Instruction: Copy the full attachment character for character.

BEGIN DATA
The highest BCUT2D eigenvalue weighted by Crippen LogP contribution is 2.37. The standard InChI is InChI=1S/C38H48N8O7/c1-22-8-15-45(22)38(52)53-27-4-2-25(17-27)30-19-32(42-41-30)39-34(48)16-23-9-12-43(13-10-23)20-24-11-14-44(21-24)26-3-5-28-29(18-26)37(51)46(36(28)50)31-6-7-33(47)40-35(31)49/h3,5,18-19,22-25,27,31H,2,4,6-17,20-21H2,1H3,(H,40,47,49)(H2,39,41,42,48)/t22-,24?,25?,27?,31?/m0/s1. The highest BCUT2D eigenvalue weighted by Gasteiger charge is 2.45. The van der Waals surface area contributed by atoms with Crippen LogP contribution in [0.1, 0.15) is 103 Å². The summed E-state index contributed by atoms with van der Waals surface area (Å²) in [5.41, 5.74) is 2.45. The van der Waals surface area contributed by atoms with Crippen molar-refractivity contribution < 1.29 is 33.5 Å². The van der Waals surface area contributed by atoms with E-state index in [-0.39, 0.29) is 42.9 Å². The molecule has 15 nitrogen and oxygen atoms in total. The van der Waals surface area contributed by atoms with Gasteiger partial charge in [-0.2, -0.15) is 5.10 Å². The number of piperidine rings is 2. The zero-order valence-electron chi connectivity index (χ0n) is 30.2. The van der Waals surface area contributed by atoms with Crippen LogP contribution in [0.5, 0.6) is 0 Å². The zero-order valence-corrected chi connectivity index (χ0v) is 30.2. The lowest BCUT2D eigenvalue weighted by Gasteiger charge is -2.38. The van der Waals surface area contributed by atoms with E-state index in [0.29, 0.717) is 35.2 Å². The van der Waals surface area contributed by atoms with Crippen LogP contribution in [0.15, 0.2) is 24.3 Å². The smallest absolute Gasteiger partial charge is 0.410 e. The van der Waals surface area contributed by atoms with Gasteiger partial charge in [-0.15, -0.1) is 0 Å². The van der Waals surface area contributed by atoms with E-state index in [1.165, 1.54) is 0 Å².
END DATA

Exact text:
The highest BCUT2D eigenvalue weighted by Crippen LogP contribution is 2.37. The standard InChI is InChI=1S/C38H48N8O7/c1-22-8-15-45(22)38(52)53-27-4-2-25(17-27)30-19-32(42-41-30)39-34(48)16-23-9-12-43(13-10-23)20-24-11-14-44(21-24)26-3-5-28-29(18-26)37(51)46(36(28)50)31-6-7-33(47)40-35(31)49/h3,5,18-19,22-25,27,31H,2,4,6-17,20-21H2,1H3,(H,40,47,49)(H2,39,41,42,48)/t22-,24?,25?,27?,31?/m0/s1. The highest BCUT2D eigenvalue weighted by Gasteiger charge is 2.45. The van der Waals surface area contributed by atoms with Crippen LogP contribution in [0.1, 0.15) is 103 Å². The summed E-state index contributed by atoms with van der Waals surface area (Å²) in [5.41, 5.74) is 2.45. The van der Waals surface area contributed by atoms with Crippen molar-refractivity contribution < 1.29 is 33.5 Å². The van der Waals surface area contributed by atoms with E-state index in [-0.39, 0.29) is 42.9 Å². The molecule has 15 nitrogen and oxygen atoms in total. The van der Waals surface area contributed by atoms with Gasteiger partial charge in [-0.2, -0.15) is 5.10 Å². The number of piperidine rings is 2. The zero-order valence-electron chi connectivity index (χ0n) is 30.2. The van der Waals surface area contributed by atoms with Crippen LogP contribution in [0.5, 0.6) is 0 Å². The zero-order valence-corrected chi connectivity index (χ0v) is 30.2. The lowest BCUT2D eigenvalue weighted by Gasteiger charge is -2.38. The van der Waals surface area contributed by atoms with E-state index in [0.29, 0.717) is 35.2 Å². The van der Waals surface area contributed by atoms with Crippen LogP contribution in [0.15, 0.2) is 24.3 Å². The smallest absolute Gasteiger partial charge is 0.410 e. The van der Waals surface area contributed by atoms with Gasteiger partial charge in [-0.15, -0.1) is 0 Å². The van der Waals surface area contributed by atoms with E-state index in [1.165, 1.54) is 0 Å².